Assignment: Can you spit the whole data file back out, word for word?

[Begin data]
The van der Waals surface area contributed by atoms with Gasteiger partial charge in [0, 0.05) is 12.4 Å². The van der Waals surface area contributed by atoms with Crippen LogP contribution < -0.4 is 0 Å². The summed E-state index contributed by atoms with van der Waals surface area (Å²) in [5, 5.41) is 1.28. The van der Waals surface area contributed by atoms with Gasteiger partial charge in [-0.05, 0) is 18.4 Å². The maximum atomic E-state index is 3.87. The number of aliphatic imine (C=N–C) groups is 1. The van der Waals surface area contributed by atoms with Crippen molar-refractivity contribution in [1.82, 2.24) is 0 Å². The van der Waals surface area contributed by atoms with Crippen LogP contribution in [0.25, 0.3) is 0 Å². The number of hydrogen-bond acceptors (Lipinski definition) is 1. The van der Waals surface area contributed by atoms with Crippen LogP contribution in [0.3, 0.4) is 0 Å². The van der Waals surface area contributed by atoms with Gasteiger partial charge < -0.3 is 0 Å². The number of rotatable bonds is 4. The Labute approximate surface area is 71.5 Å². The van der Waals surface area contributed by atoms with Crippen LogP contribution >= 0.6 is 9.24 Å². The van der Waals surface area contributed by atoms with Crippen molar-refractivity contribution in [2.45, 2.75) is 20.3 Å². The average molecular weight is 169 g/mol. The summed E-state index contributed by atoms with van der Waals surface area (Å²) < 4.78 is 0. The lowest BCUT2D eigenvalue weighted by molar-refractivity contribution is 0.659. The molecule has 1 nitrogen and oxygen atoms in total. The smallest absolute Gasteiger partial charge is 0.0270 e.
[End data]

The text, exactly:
The van der Waals surface area contributed by atoms with Gasteiger partial charge in [0, 0.05) is 12.4 Å². The van der Waals surface area contributed by atoms with Crippen LogP contribution < -0.4 is 0 Å². The summed E-state index contributed by atoms with van der Waals surface area (Å²) in [5, 5.41) is 1.28. The van der Waals surface area contributed by atoms with Gasteiger partial charge in [-0.05, 0) is 18.4 Å². The maximum atomic E-state index is 3.87. The number of aliphatic imine (C=N–C) groups is 1. The van der Waals surface area contributed by atoms with Crippen molar-refractivity contribution in [1.82, 2.24) is 0 Å². The van der Waals surface area contributed by atoms with Crippen LogP contribution in [0.25, 0.3) is 0 Å². The number of hydrogen-bond acceptors (Lipinski definition) is 1. The van der Waals surface area contributed by atoms with Crippen LogP contribution in [0.3, 0.4) is 0 Å². The van der Waals surface area contributed by atoms with Gasteiger partial charge < -0.3 is 0 Å². The number of rotatable bonds is 4. The Labute approximate surface area is 71.5 Å². The van der Waals surface area contributed by atoms with Crippen LogP contribution >= 0.6 is 9.24 Å². The van der Waals surface area contributed by atoms with Crippen molar-refractivity contribution in [2.45, 2.75) is 20.3 Å². The average molecular weight is 169 g/mol. The summed E-state index contributed by atoms with van der Waals surface area (Å²) < 4.78 is 0. The lowest BCUT2D eigenvalue weighted by molar-refractivity contribution is 0.659. The molecule has 1 nitrogen and oxygen atoms in total. The smallest absolute Gasteiger partial charge is 0.0270 e.